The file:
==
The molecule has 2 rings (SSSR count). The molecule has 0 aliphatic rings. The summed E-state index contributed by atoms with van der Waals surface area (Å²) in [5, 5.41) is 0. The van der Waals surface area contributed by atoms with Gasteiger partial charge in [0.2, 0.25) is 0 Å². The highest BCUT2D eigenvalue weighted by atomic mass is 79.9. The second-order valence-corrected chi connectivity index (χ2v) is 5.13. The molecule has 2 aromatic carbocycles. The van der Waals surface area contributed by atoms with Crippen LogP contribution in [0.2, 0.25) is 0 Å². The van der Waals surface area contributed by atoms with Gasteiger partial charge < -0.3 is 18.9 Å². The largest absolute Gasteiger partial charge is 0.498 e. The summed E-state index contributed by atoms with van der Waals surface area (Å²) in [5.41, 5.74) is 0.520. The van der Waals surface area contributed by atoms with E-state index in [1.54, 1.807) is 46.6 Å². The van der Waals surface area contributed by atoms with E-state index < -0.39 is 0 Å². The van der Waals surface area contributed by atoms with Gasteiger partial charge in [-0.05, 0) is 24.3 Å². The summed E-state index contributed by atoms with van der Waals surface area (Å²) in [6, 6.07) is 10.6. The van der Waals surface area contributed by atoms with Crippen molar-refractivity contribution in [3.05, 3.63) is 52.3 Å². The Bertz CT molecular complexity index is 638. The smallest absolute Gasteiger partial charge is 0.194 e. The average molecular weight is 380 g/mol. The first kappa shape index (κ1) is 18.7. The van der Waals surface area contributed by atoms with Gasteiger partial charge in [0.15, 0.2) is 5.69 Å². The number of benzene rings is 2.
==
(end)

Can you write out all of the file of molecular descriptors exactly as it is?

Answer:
The molecule has 2 rings (SSSR count). The molecule has 0 aliphatic rings. The summed E-state index contributed by atoms with van der Waals surface area (Å²) in [5, 5.41) is 0. The van der Waals surface area contributed by atoms with Gasteiger partial charge in [0.2, 0.25) is 0 Å². The highest BCUT2D eigenvalue weighted by atomic mass is 79.9. The second-order valence-corrected chi connectivity index (χ2v) is 5.13. The molecule has 2 aromatic carbocycles. The van der Waals surface area contributed by atoms with Crippen LogP contribution in [0.2, 0.25) is 0 Å². The van der Waals surface area contributed by atoms with Gasteiger partial charge < -0.3 is 18.9 Å². The largest absolute Gasteiger partial charge is 0.498 e. The summed E-state index contributed by atoms with van der Waals surface area (Å²) in [5.41, 5.74) is 0.520. The van der Waals surface area contributed by atoms with E-state index in [1.54, 1.807) is 46.6 Å². The van der Waals surface area contributed by atoms with E-state index < -0.39 is 0 Å². The van der Waals surface area contributed by atoms with Gasteiger partial charge in [-0.05, 0) is 24.3 Å². The summed E-state index contributed by atoms with van der Waals surface area (Å²) in [6, 6.07) is 10.6. The van der Waals surface area contributed by atoms with Crippen molar-refractivity contribution in [3.05, 3.63) is 52.3 Å². The Bertz CT molecular complexity index is 638. The smallest absolute Gasteiger partial charge is 0.194 e. The average molecular weight is 380 g/mol. The first kappa shape index (κ1) is 18.7. The van der Waals surface area contributed by atoms with Gasteiger partial charge in [0.15, 0.2) is 5.69 Å². The number of benzene rings is 2.